ists. In 1854 Mr. Abraham Lincoln and Mr. Lyman Trumbull entered into an arrangement, one with thterms of that arrangement between Lincoln and Trumbull have been published by Lincoln's special friech was then about to become vacant, and that Trumbull should have my seat when my term expired. Li that he was then as good a Whig as ever; and Trumbull went to work in his part of the State preachiass, for the Republican party to stand upon. Trumbull, too, was one of our own contemporaries. He ng out that arrangement. Matheny states that Trumbull broke faith; that the bargain was that Lincshould be the Senator in Shields's place, and Trumbull was to wait for mine; and the story goes that Trumbull cheated Lincoln, having control of four or five abolitionized Democrats who were holding onds that he shall have the place intended for Trumbull, as Trumbull cheated him and got his; and TruTrumbull is stumping the State, traducing me for the purpose of securing the position for Lincoln, in o[2 more...]
Harper's Encyclopedia of United States History (ed. Benson Lossing), Durand, Asher Brown, 1796-1886 (search)
Durand, Asher Brown, 1796-1886 Painter and engraver; born in Jefferson, N. J., Aug. 21, 1796. His paternal ancestors were Huguenots. His father was a watch-maker, and in his shop he learned engraving. In 1812 he became an apprentice to Peter Maverick, an engraver on copper-plate, and became his partner in 1817. Mr. Durand's first large work was his engraving on copper of Trumbull's Declaration of Independence. He was engaged upon it a year, and it gave him a great reputation His engravings of Musidora and Ariadne (the latter from Vanderlyn's painting place him among the first line-engravers of his time. In 1835 he abandoned that art for painting, and became one of the best of American landscape-painters. His pictures are always well selected as subjects, pleasing in tone, and exquisite in coloring. Mr. Durand was one of the first officers of the National Academy of Design, and was its president for several years. He died in South Orange, N. J., Sept. 17, 1886, leaving Gen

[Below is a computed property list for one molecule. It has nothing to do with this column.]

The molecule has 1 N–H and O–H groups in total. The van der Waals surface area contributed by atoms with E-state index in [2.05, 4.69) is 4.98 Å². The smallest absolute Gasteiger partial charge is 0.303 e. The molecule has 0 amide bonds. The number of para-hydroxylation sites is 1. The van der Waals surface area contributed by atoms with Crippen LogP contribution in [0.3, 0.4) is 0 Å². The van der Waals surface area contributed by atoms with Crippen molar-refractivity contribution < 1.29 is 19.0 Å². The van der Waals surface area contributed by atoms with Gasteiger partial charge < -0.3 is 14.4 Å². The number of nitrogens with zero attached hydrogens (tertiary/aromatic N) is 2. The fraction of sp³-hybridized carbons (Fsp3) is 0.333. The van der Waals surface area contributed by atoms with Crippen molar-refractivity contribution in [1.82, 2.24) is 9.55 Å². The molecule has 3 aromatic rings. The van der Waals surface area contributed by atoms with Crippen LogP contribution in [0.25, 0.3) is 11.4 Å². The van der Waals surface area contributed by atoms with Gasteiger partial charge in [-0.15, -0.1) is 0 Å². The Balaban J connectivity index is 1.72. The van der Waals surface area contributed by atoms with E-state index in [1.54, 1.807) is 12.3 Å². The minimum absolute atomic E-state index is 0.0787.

Harper's Encyclopedia of United States History (ed. Benson Lossing), Elliott, Charles Loring, 1812-1868 (search)
Elliott, Charles Loring, 1812-1868 Painter; born in Scipio, N. Y., in December, 1812; was the son of an architect, who prepared him for that profession. He became a pupil of Trumbull, in New York, and afterwards of Quidor, a painter of fancy-pieces. Having acquired the technicalities of the art, his chief employment for a time was copying engravings in oil, and afterwards he attempted portraits. He practised portrait-painting in the interior of New York for about ten years, when he went to the city (1845), where he soon rose to the head of his profession as a portrait-painter. It is said that he painted 700 portraits, many of them of distinguished men. His likenesses were always remarkable for fidelity, and for beauty and vigor of coloring. He died in Albany, Aug. 25, 1868.
Harper's Encyclopedia of United States History (ed. Benson Lossing), Fine Arts, the. (search)